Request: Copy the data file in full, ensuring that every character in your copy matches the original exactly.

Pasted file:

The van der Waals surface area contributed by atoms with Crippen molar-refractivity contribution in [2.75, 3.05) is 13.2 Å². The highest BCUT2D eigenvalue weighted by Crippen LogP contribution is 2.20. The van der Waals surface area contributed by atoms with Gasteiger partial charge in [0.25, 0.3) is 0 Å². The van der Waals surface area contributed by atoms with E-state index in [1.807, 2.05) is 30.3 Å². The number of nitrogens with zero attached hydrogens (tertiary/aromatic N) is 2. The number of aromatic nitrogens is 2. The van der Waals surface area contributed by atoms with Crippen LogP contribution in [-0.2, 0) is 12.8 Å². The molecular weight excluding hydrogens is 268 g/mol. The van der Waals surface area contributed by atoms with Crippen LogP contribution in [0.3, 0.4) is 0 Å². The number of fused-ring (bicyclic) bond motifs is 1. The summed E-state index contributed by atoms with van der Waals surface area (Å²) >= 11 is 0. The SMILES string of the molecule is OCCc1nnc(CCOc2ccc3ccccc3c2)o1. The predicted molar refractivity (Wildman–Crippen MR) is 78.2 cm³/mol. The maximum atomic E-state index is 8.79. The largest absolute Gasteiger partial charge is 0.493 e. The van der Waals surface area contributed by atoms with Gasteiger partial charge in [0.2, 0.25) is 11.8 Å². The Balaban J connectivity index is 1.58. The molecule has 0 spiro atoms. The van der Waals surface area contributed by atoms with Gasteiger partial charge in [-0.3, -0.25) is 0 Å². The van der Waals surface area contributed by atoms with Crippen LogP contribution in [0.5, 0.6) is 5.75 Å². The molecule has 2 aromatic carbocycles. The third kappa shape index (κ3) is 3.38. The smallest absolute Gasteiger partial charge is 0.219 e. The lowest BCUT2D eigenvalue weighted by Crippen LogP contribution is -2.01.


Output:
The van der Waals surface area contributed by atoms with Crippen molar-refractivity contribution in [2.75, 3.05) is 13.2 Å². The highest BCUT2D eigenvalue weighted by Crippen LogP contribution is 2.20. The van der Waals surface area contributed by atoms with Gasteiger partial charge in [0.25, 0.3) is 0 Å². The van der Waals surface area contributed by atoms with E-state index in [1.807, 2.05) is 30.3 Å². The number of nitrogens with zero attached hydrogens (tertiary/aromatic N) is 2. The number of aromatic nitrogens is 2. The van der Waals surface area contributed by atoms with Crippen LogP contribution in [-0.2, 0) is 12.8 Å². The molecular weight excluding hydrogens is 268 g/mol. The van der Waals surface area contributed by atoms with Crippen LogP contribution in [0.3, 0.4) is 0 Å². The number of fused-ring (bicyclic) bond motifs is 1. The summed E-state index contributed by atoms with van der Waals surface area (Å²) >= 11 is 0. The SMILES string of the molecule is OCCc1nnc(CCOc2ccc3ccccc3c2)o1. The predicted molar refractivity (Wildman–Crippen MR) is 78.2 cm³/mol. The maximum atomic E-state index is 8.79. The largest absolute Gasteiger partial charge is 0.493 e. The van der Waals surface area contributed by atoms with Gasteiger partial charge in [0.2, 0.25) is 11.8 Å². The Balaban J connectivity index is 1.58. The molecule has 0 spiro atoms. The van der Waals surface area contributed by atoms with Gasteiger partial charge in [-0.3, -0.25) is 0 Å². The van der Waals surface area contributed by atoms with Crippen LogP contribution in [0.5, 0.6) is 5.75 Å². The molecule has 2 aromatic carbocycles. The third kappa shape index (κ3) is 3.38. The smallest absolute Gasteiger partial charge is 0.219 e. The lowest BCUT2D eigenvalue weighted by Crippen LogP contribution is -2.01.